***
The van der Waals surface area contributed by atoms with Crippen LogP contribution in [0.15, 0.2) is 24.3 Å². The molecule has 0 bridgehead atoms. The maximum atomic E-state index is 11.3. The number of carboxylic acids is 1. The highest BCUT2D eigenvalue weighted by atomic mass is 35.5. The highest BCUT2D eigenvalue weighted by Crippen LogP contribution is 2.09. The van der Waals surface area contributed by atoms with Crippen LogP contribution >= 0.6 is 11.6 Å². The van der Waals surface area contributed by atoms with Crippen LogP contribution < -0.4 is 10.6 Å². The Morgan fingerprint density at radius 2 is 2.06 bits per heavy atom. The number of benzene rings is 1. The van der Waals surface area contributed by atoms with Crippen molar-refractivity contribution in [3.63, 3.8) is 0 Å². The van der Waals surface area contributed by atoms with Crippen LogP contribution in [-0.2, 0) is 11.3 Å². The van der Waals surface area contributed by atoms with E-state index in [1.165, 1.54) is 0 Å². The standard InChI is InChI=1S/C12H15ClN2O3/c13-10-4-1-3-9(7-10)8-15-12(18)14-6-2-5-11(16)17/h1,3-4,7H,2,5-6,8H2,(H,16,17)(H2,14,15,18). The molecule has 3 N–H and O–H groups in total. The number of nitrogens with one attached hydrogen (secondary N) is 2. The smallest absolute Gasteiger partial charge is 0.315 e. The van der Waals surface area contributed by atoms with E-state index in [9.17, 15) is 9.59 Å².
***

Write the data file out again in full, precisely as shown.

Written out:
The van der Waals surface area contributed by atoms with Crippen LogP contribution in [0.15, 0.2) is 24.3 Å². The molecule has 0 bridgehead atoms. The maximum atomic E-state index is 11.3. The number of carboxylic acids is 1. The highest BCUT2D eigenvalue weighted by atomic mass is 35.5. The highest BCUT2D eigenvalue weighted by Crippen LogP contribution is 2.09. The van der Waals surface area contributed by atoms with Crippen LogP contribution >= 0.6 is 11.6 Å². The van der Waals surface area contributed by atoms with Crippen LogP contribution < -0.4 is 10.6 Å². The Morgan fingerprint density at radius 2 is 2.06 bits per heavy atom. The number of benzene rings is 1. The van der Waals surface area contributed by atoms with Crippen molar-refractivity contribution in [3.63, 3.8) is 0 Å². The van der Waals surface area contributed by atoms with Crippen LogP contribution in [-0.2, 0) is 11.3 Å². The van der Waals surface area contributed by atoms with E-state index in [1.165, 1.54) is 0 Å². The standard InChI is InChI=1S/C12H15ClN2O3/c13-10-4-1-3-9(7-10)8-15-12(18)14-6-2-5-11(16)17/h1,3-4,7H,2,5-6,8H2,(H,16,17)(H2,14,15,18). The molecule has 3 N–H and O–H groups in total. The number of nitrogens with one attached hydrogen (secondary N) is 2. The smallest absolute Gasteiger partial charge is 0.315 e. The van der Waals surface area contributed by atoms with E-state index in [9.17, 15) is 9.59 Å².